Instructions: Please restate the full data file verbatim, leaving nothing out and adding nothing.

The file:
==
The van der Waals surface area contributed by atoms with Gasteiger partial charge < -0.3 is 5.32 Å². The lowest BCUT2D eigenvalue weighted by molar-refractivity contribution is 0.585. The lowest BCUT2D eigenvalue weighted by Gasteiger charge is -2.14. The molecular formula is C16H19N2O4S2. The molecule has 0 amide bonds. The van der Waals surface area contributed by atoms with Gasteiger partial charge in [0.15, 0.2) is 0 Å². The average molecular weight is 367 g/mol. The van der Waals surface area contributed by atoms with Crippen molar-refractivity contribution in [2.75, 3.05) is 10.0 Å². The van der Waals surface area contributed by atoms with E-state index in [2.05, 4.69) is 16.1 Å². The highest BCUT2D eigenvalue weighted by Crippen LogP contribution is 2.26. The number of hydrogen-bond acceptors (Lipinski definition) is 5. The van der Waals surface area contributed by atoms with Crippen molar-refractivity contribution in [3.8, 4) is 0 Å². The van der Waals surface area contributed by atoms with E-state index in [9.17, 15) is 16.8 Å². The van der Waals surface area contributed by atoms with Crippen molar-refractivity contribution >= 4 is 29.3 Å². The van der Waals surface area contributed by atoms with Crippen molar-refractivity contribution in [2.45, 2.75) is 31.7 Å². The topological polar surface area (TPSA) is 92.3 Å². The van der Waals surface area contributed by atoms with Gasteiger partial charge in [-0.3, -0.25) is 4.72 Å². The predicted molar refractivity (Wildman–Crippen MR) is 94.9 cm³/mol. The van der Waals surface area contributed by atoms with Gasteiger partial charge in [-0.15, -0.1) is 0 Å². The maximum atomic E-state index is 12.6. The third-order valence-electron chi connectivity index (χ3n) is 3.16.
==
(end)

The van der Waals surface area contributed by atoms with Gasteiger partial charge < -0.3 is 5.32 Å². The lowest BCUT2D eigenvalue weighted by molar-refractivity contribution is 0.585. The lowest BCUT2D eigenvalue weighted by Gasteiger charge is -2.14. The molecular formula is C16H19N2O4S2. The molecule has 0 amide bonds. The van der Waals surface area contributed by atoms with Gasteiger partial charge in [0.15, 0.2) is 0 Å². The average molecular weight is 367 g/mol. The van der Waals surface area contributed by atoms with Crippen molar-refractivity contribution in [2.75, 3.05) is 10.0 Å². The van der Waals surface area contributed by atoms with E-state index in [2.05, 4.69) is 16.1 Å². The highest BCUT2D eigenvalue weighted by Crippen LogP contribution is 2.26. The number of hydrogen-bond acceptors (Lipinski definition) is 5. The van der Waals surface area contributed by atoms with Crippen molar-refractivity contribution in [3.8, 4) is 0 Å². The van der Waals surface area contributed by atoms with E-state index in [9.17, 15) is 16.8 Å². The van der Waals surface area contributed by atoms with Crippen molar-refractivity contribution >= 4 is 29.3 Å². The van der Waals surface area contributed by atoms with Crippen molar-refractivity contribution in [2.45, 2.75) is 31.7 Å². The topological polar surface area (TPSA) is 92.3 Å². The van der Waals surface area contributed by atoms with Gasteiger partial charge in [-0.3, -0.25) is 4.72 Å². The predicted molar refractivity (Wildman–Crippen MR) is 94.9 cm³/mol. The van der Waals surface area contributed by atoms with Gasteiger partial charge in [-0.15, -0.1) is 0 Å². The maximum atomic E-state index is 12.6. The third-order valence-electron chi connectivity index (χ3n) is 3.16.